Access to information and communication technology is growingly rapidly and is changing the lives of people in developing countries. In 2014, the number of mobile subscriptions overtook the number of human inhabitants of the planet – presenting a world of opportunity for development.
Retain the new talent. With so many new digital employees in their ranks, companies need to create an environment in which these individuals will want to stay for the long term. They can do so by, for example, providing ongoing learning opportunities and interesting career paths. Google and Procter & Gamble found a way some years ago to move talent around—not only internally but also between the two organizations. This partnership came about as P&G sought to do a better job of marketing itself online and Google was looking to big consumer goods companies for more advertising money.
Companies must think through what complementary assets, capabilities, products, or services could prevent customers from defecting to rivals and keep their own position in the ecosystem strong. Apple designs complementarities between its devices and services so that an iPhone owner finds it attractive to use an iPad rather than a rival’s tablet. And by controlling the operating system, Apple makes itself an indispensable player in the digital ecosystem. Corning’s customer-partnering strategy helps defend the company’s innovations against imitators: Once the keystone components are designed into a customer’s system, the customer will incur switching costs if it defects to another supplier.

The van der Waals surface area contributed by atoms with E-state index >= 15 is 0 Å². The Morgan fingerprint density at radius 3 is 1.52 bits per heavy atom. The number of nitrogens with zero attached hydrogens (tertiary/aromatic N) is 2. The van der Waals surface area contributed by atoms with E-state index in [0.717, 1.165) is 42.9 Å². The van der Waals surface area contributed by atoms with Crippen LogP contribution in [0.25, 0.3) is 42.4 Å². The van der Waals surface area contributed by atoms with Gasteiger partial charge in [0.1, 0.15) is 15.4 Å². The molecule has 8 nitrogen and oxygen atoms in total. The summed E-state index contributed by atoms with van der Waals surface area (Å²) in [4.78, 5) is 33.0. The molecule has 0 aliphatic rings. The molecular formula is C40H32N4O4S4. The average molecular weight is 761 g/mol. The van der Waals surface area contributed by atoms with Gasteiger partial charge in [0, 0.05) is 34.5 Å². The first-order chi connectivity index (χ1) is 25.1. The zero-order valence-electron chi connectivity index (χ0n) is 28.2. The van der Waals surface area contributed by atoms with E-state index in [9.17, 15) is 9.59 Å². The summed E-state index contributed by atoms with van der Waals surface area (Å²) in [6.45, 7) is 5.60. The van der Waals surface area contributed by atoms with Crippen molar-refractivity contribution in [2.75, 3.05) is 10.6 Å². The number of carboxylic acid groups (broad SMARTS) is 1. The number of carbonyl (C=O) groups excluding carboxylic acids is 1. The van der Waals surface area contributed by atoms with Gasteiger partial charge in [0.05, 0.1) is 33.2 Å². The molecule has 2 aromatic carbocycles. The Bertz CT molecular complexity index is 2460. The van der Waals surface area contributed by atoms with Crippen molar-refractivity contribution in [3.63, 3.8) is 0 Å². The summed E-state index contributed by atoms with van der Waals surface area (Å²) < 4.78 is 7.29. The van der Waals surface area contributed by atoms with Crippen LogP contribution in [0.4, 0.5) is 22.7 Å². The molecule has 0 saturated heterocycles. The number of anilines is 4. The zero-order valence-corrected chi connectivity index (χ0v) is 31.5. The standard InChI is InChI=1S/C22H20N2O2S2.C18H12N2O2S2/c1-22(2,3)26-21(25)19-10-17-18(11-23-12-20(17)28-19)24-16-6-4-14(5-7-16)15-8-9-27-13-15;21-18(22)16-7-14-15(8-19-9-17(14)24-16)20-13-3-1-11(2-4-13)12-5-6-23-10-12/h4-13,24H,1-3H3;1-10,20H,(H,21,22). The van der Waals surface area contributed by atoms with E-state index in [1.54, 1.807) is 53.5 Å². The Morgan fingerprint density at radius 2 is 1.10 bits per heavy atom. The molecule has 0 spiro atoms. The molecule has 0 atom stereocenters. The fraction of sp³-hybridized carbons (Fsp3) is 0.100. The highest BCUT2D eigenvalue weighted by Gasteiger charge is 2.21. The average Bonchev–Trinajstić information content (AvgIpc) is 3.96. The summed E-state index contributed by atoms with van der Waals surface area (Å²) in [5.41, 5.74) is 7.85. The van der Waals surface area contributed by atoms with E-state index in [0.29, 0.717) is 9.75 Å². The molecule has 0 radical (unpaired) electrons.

Similar trade-offs are inherent in choices about innovation processes. For instance, many companies have adopted fairly structured phase-gate” models for managing their innovation processes. Advocates argue that those models inject a degree of predictability and discipline into what can be a messy endeavor. Opponents counter that they destroy creativity. Who is right? Both are—but for different kinds of projects. Highly structured phase-gate processes, which tend to focus on resolving as much technical and market uncertainty as possible early on, work well for innovations involving a known technology for a known market. But they generally do not allow for the considerable iteration required for combinations of new markets and new technologies. Those uncertain and complex projects require a different kind of process, one that involves rapid prototyping, early experimentation, parallel problem solving, and iteration.
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